But a new form of satellite broadband is being pushed out at the moment. This is based on low-earth-orbit satellite technology which uses a very large constellation of satellites that are closer to Earth than traditional satellite technology. This improves on latency and on bandwidth available to the end users.
Silicon Valley visionaries like Mark Zuckerberg and Elon Musk have been behind this technology in order to have Internet all over the world, even in the remotest areas thereof.
But Elon Musk has got this idea off the ground with Starlink which is a subsidiary of his SpaceX venture. Most of his constellation of Starlink satellites are in orbit now while he has more being manufactured and set up for launch. The service is in beta testing for the USA, UK, Ireland, New Zealand and Germany at the time of writing but more areas are expected to be covered soon. They have also started establishing their presence in Australia.
Elon Musk’s service isn’t just for rural and remote areas at the moment. He is seeking FCC type approval for equipment that is to be installed on vehicles, ships and aircraft and to be operated while the vehicle, vessel or aircraft is moving. This is to court the provision of Internet service aboard the likes of commercial jets, the merchant navy and long-distance land transport. Who knows when Musk will then have consumer equipment designed to facilitate ad-hoc use of Starlink from caravans, motorhomes or remote camping locations.
Another service being pushed out at the moment is the OneWeb service that is pushed out by a UK and Indian consortium. Let’s not forget that Amazon is working on their Project Kuiper low-earth-orbit satellite service but they want to make sure everything is perfect before a single satellite is launched.
The idea of having many satellites is being made feasible with reuseable rockets like the Falcon 9 SpaceX rocket, which effectively reduces the cost of launching many spacecraft.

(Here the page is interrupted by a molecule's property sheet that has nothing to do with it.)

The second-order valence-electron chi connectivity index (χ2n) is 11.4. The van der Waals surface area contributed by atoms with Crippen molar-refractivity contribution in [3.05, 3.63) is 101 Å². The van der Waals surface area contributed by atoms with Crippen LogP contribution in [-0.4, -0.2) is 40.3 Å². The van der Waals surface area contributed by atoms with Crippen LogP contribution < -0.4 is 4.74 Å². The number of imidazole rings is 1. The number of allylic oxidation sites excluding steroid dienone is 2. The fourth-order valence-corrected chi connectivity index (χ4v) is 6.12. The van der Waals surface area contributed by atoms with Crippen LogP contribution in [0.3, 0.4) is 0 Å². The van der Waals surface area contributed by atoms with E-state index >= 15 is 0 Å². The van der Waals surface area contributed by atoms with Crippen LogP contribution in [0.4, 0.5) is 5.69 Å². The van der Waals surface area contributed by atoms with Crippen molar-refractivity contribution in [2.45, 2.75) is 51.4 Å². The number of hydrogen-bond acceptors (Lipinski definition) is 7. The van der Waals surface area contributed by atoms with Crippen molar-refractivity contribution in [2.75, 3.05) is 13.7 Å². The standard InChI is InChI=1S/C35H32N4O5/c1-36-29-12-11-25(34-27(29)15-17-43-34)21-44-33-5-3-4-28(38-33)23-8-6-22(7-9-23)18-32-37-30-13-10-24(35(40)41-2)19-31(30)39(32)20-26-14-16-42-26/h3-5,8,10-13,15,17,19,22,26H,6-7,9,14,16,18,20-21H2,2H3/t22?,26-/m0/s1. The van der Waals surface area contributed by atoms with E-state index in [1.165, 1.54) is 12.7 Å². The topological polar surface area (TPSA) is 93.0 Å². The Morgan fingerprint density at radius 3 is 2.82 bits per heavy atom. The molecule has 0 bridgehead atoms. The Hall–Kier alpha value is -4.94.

What I see of the low-earth-orbit satellite constellations is that they are intended to be viable competition in the satellite-broadband Internet service space. This could allow the idea of cost-effective high-throughput low-latency broadband to be made available to rural and remote areas or long-distance transport applications.
Intel is intending to increase its semiconductor manufacturing capacity within the United States as part of their latest vision speech they held at their American headquarters.
One of the goals behind this push is to challenge Asian dominance in microelectronics manufacturing. This is of concern since most of the silicon used in today’s electronics is being manufactured in Taiwan. Here, if political tensions between China and Taiwan escalate, it could lead to disaster for IT and allied industries including the automotive, aerospace and defence sector thanks to continued concentration of microelectronics manufacture there.
This will be important also for vehicle manufacturers and the like as well as computer and consumer-electronics manufacturers
It also has been underscored by the recent shortage of advanced microelectronics components. This is impacting the manufacture of finished computer hardware products but also is impacting the manufacturer of other products like cars that effectively have their own computers. For example some vehicle builders were even keeping finished cars at their factories until certain silicon chips are available before they could release them to the dealerships.
Intel intends to set up and open two new semiconductor factories in Arizona and mot just use them for Intel’s own microelectronics products. Here, they will be capable of working as semiconductor foundries who manufacture silicon chips for other vendors who are typically “fabless” semiconductor manufacturers like Qualcomm or Apple who outsource their actual manufacturing.